Why Bird in the House?
Penang, Malaysia, our second home for a part of each year, was settled by Francis Light of the East India Company in 1786.
Part of Georgetown, the city, was built on a swamp. Story has it that Light encouraged the settlers to clear the land by throwing gold coins everywhere and allowing them to keep what they found.
Over many years Penang saw an influx of immigrants from all over Asia.
Today, with it’s mixture of race, culture and religions it’s unlike any other city in the East.
Shophouses in Armenian St, George Town, Penang
In 2008 Georgetown was awarded Unesco World Heritage status. One of the reasons for this award, along with its living heritage was the fact that the city boasts the largest number of pre- war houses in all of South East Asia.
The majority of these are what are known as Shophouses, old Chinese buildings often used as a business on the ground floor and a living area on the upper floor.
Unfortunately many of these houses became vacant with the passing on or relocation of the owners and were taken over, legally or otherwise, by entrepreneurial individuals who figured they could make some good money by turning them into bird houses for the harvesting of birds nest products. Products such as soup, and more recently for the cosmetic and health industries.
So, what they did was entirely close off the house and board off every door & window. One small opening, just big enough to allow the swifts to come & go was allowed and a recording of a fake bird call would be placed near the opening.
Over time the houses became blackened inside with the droppings of birds and the guano from the many bats that set up their homes with the swifts.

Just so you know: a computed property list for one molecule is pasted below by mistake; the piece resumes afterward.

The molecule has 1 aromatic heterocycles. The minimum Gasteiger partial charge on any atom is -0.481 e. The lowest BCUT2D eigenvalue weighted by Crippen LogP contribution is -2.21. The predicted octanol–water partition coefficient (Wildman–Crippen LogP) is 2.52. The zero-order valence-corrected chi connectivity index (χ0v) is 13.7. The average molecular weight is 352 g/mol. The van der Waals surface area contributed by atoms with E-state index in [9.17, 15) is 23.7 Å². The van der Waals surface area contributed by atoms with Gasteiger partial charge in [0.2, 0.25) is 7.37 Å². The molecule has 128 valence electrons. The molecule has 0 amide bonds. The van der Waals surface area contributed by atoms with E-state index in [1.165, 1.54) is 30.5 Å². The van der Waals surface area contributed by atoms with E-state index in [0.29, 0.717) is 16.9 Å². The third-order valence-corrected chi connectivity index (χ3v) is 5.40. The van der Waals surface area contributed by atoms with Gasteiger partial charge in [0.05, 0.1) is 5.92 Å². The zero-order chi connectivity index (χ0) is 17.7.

It seemed that in every street there was at least one or two bird houses and at certain times of the day hundreds of swifts could be seen circling above these houses after a night of feeding, ready to find their nests in what appeared to be a dark and humid cave. Perfect conditions for the breeding of the swifts and the harvesting of the bird’s nests, a very lucrative business.
The street next to ours had two Bird houses and every day I would watch the circling of hundreds of swifts. Bats too, often swooped close to our heads as we walked home late at night. Not that I’m a lover of these spooky little things but we did have one that used to hang from the rafters on our back terrace. We called him Raj after a certain Nepalese friend and would watch him chewing away at his bits of fruit and dropping the leftovers on our floor.
I came in from the terrace one day after watching the swifts, listening to all the squarking overhead, and the Patient Partner was listening to music on his laptop. It was a darn sight better than the bird noises outside, and was also somewhat amazing timing. This catchy little song by Railroad Earth haunted me for weeks. I coudn’t get it out of my head.
I have worked in Health Food shops for many years now and have had incredibly wonderful bosses that have allowed me to disappear to Asia for several months of each year. This is usually during winter as I hate the cold with a passion. During that time the Patient Partner and I run small tours taking unsuspecting friends and family with us to far distant places.
As a result there has been less shop work as I now share my hours with several other lovely staff who replace me when I’m galavanting around the world. This means I can spend more time at home doing some of the other things I enjoy such as baking sourdough bread, making healthy guiltfree goodies for the P.P and me, reading, writing, and generally being………..
A BIRD in the HOUSE!!
Delicious Tartine Sourdough Bread